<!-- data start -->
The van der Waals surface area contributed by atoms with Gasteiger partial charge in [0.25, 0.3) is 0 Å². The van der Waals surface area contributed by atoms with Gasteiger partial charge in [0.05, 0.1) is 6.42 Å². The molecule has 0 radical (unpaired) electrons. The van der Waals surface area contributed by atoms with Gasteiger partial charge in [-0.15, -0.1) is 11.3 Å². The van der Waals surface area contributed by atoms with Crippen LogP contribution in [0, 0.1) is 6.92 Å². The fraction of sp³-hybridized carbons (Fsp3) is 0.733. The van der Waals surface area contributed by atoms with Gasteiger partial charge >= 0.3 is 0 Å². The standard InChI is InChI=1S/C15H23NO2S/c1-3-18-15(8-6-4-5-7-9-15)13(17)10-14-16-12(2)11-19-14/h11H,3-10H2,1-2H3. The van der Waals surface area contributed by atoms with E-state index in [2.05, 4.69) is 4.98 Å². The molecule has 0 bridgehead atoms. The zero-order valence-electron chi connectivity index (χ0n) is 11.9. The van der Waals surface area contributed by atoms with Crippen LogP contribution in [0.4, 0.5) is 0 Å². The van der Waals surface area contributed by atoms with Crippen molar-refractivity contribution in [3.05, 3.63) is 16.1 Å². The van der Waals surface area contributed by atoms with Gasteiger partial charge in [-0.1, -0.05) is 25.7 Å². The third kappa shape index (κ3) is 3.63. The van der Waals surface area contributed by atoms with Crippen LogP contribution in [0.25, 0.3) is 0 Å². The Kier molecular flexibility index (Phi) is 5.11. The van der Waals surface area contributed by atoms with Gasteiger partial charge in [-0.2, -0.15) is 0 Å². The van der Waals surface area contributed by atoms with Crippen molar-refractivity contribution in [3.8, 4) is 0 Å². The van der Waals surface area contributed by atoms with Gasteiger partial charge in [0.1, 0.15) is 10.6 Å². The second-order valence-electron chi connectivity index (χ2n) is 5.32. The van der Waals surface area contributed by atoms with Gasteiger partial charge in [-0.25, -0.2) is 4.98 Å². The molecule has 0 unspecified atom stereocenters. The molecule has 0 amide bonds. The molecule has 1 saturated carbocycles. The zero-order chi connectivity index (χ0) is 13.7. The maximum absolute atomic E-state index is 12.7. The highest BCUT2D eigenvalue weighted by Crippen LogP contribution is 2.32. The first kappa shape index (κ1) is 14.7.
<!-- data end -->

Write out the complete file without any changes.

The van der Waals surface area contributed by atoms with Gasteiger partial charge in [0.25, 0.3) is 0 Å². The van der Waals surface area contributed by atoms with Gasteiger partial charge in [0.05, 0.1) is 6.42 Å². The molecule has 0 radical (unpaired) electrons. The van der Waals surface area contributed by atoms with Gasteiger partial charge in [-0.15, -0.1) is 11.3 Å². The van der Waals surface area contributed by atoms with Crippen LogP contribution in [0, 0.1) is 6.92 Å². The fraction of sp³-hybridized carbons (Fsp3) is 0.733. The van der Waals surface area contributed by atoms with Gasteiger partial charge >= 0.3 is 0 Å². The standard InChI is InChI=1S/C15H23NO2S/c1-3-18-15(8-6-4-5-7-9-15)13(17)10-14-16-12(2)11-19-14/h11H,3-10H2,1-2H3. The van der Waals surface area contributed by atoms with E-state index in [2.05, 4.69) is 4.98 Å². The molecule has 0 bridgehead atoms. The zero-order valence-electron chi connectivity index (χ0n) is 11.9. The van der Waals surface area contributed by atoms with Crippen LogP contribution in [0.4, 0.5) is 0 Å². The van der Waals surface area contributed by atoms with Crippen molar-refractivity contribution in [3.05, 3.63) is 16.1 Å². The van der Waals surface area contributed by atoms with Gasteiger partial charge in [-0.1, -0.05) is 25.7 Å². The third kappa shape index (κ3) is 3.63. The van der Waals surface area contributed by atoms with Crippen LogP contribution in [0.25, 0.3) is 0 Å². The Kier molecular flexibility index (Phi) is 5.11. The van der Waals surface area contributed by atoms with Gasteiger partial charge in [-0.2, -0.15) is 0 Å². The van der Waals surface area contributed by atoms with Crippen molar-refractivity contribution in [3.8, 4) is 0 Å². The van der Waals surface area contributed by atoms with Gasteiger partial charge in [0.1, 0.15) is 10.6 Å². The second-order valence-electron chi connectivity index (χ2n) is 5.32. The van der Waals surface area contributed by atoms with Gasteiger partial charge in [-0.25, -0.2) is 4.98 Å². The molecule has 0 unspecified atom stereocenters. The molecule has 0 amide bonds. The molecule has 1 saturated carbocycles. The zero-order chi connectivity index (χ0) is 13.7. The maximum absolute atomic E-state index is 12.7. The highest BCUT2D eigenvalue weighted by Crippen LogP contribution is 2.32. The first kappa shape index (κ1) is 14.7.